In one embodiment of the invention, for asymmetric encryption, 1024-bit keys may be used with RSA. These keys may be formatted according to the “OAEP (with SHA1)” scheme provided by RSA, or any other formatting appropriate. For example, RSA may be used in conjunction with a ticket (which is described in more detail below) to decrypt data in the ticket to recover an AES key that may then be used to decrypt other portions of a ticket. SHA1 stands for secure hash algorithm 1. SHA1 is a cryptographic hash algorithm that produces a 160-bit hash value from an arbitrary length string. In other embodiments of the invention other private key/public key encryption algorithms may be used (such as the ones listed above) with the same or different key sizes.
In another embodiment of the invention, a server and/or client may also employ a 128-bit HMAC (hashed message authentication code) and/or 1024-bit RSA digital signatures to assist in authenticating that the contents of a ticket have not been changed and/or in authenticating a client and/or server. The 128-bit HMAC may use SHA1 to create a digest of data. For example, contents of a ticket may be fed into a one way hashing function, such as SHA1, to create a block of binary digits. The hashing function may be such that whatever is inputted into it is hashed into fixed length of bits. For example, the hashing function may return 160 bits whether it operates on 4 bytes of data or on all the text in the Bible. A RSA signature may be created and/or formatted as described in RSA's PKCS #1 v2.0, or any other suitable format.
Encryption may be used to protect tickets in a somewhat similar fashion to the Kerberos open protocol from the Massachusetts Institute of Technology (MIT), which is hereby incorporated by reference. Embodiments of the invention that may be used to protect tickets and authenticate clients and/or servers are described below.
Keys may be distributed using 1024-bit RSA and a 128-bit Rjindael symmetric session key. The 1024-bit RSA key may be used to encrypt the 128-bit Rjindael symmetric key. The 128-bit Rjindael key may be used to encrypt the body of a message. To recover a message body, a receiver may use its private RSA key to obtain the 128-bit Rjindael key. Then the 128-bit Rjindael key may be used to decrypt the body of the message. Tickets may include other encrypted 128-bit Rjindael session keys that are sent from one server to another server in a somewhat similar manner to that described in the open Kerberos protocol from MIT.
Encrypted or unencrypted messages or tickets may be sent using TCP/IP, UDP, SSL, IPSEC, or any other networking protocol. Content sent to or from content servers may be encrypted on unencrypted. Random numbers may be generated by any random number generator. An exemplary random number generator that may be used is CryptoAPI, produced by Microsoft Corporation of Redmond, Wash..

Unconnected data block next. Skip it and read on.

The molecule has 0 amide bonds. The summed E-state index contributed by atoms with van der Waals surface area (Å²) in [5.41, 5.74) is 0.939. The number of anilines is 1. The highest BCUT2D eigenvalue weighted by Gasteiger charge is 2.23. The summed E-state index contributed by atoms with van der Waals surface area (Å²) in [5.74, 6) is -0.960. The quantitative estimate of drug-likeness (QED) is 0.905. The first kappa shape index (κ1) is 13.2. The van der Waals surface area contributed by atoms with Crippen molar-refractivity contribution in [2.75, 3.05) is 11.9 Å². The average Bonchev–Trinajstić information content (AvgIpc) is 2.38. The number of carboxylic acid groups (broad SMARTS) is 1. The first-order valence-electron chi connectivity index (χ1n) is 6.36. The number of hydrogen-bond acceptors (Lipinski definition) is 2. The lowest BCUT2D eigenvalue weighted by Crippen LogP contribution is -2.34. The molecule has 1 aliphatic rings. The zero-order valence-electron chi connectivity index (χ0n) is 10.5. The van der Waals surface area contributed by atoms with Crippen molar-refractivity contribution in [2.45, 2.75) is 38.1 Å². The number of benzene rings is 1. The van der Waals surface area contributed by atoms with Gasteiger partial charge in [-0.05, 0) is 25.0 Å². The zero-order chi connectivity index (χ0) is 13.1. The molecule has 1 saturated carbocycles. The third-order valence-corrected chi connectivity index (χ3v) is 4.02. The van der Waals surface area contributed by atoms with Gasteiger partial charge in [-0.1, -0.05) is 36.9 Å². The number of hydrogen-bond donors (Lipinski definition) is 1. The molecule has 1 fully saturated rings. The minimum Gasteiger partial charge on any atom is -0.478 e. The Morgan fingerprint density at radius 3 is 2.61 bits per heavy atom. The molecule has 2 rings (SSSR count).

It will be recognized that the key sizes given above are illustrative. In other embodiments of the invention, key sizes other than or in addition to the key sizes above may be used when encrypting data and/or authenticating a server, client, or user.
The various embodiments of the invention may be implemented as a sequence of computer implemented steps or program modules running on a computing system and/or as interconnected machine logic circuits or circuit modules within the computing system. The implementation is a matter of choice dependent on the performance requirements of the computing system implementing the invention. In light of this disclosure, it will be recognized by one skilled in the art that the functions and operation of the various embodiments disclosed may be implemented in software, in firmware, in special purpose digital logic, or any combination thereof without deviating from the spirit or scope of the present invention.
The above specification, examples and data provide a complete description of the manufacture and use of the composition of the invention. Since many embodiments of the invention can be made without departing from the spirit and scope of the invention, the invention resides in the claims hereinafter appended.
|Cited Patent||Filing date||Publication date||Applicant||Title|
|US4310720||Mar 31, 1978||Jan 12, 1982||Pitney Bowes Inc.||Computer accessing system|
|US4920487||Dec 12, 1988||Apr 24, 1990||The United States Of America As Represented By The Administrator Of The National Aeronautics And Space Administration||Method of up-front load balancing for local memory parallel processors|
|US4999766||Jun 13, 1988||Mar 12, 1991||International Business Machines Corporation||Managing host to workstation file transfer|
|US5305389||Aug 30, 1991||Apr 19, 1994||Digital Equipment Corporation||Predictive cache system|
|US5325526||May 12, 1992||Jun 28, 1994||Intel Corporation||Task scheduling in a multicomputer system|
|US5343526||Oct 30, 1992||Aug 30, 1994||At&T Bell Laboratories||Method for establishing licensor changeable limits on software usage|
|US5349643||May 10, 1993||Sep 20, 1994||International Business Machines Corporation||System and method for secure initial program load for diskless workstations|
|US5495533||Apr 29, 1994||Feb 27, 1996||International Business Machines Corporation||Personal key archive|
|US5535276||Nov 9, 1994||Jul 9, 1996||Bell Atlantic Network Services, Inc.||Yaksha, an improved system and method for securing communications using split private key asymmetric cryptography|
|US5606693||Jun 7, 1995||Feb 25, 1997||International Business Machines Corporation||Distributed database management over a network|
|US5613089||Feb 22, 1996||Mar 18, 1997||Softel, Inc.||Method and apparatus for remotely controlling and monitoring the use of computer software|
|US5619716||Jun 6, 1995||Apr 8, 1997||Hitachi, Ltd.||Information processing system having a configuration management system for managing the software of the information processing system|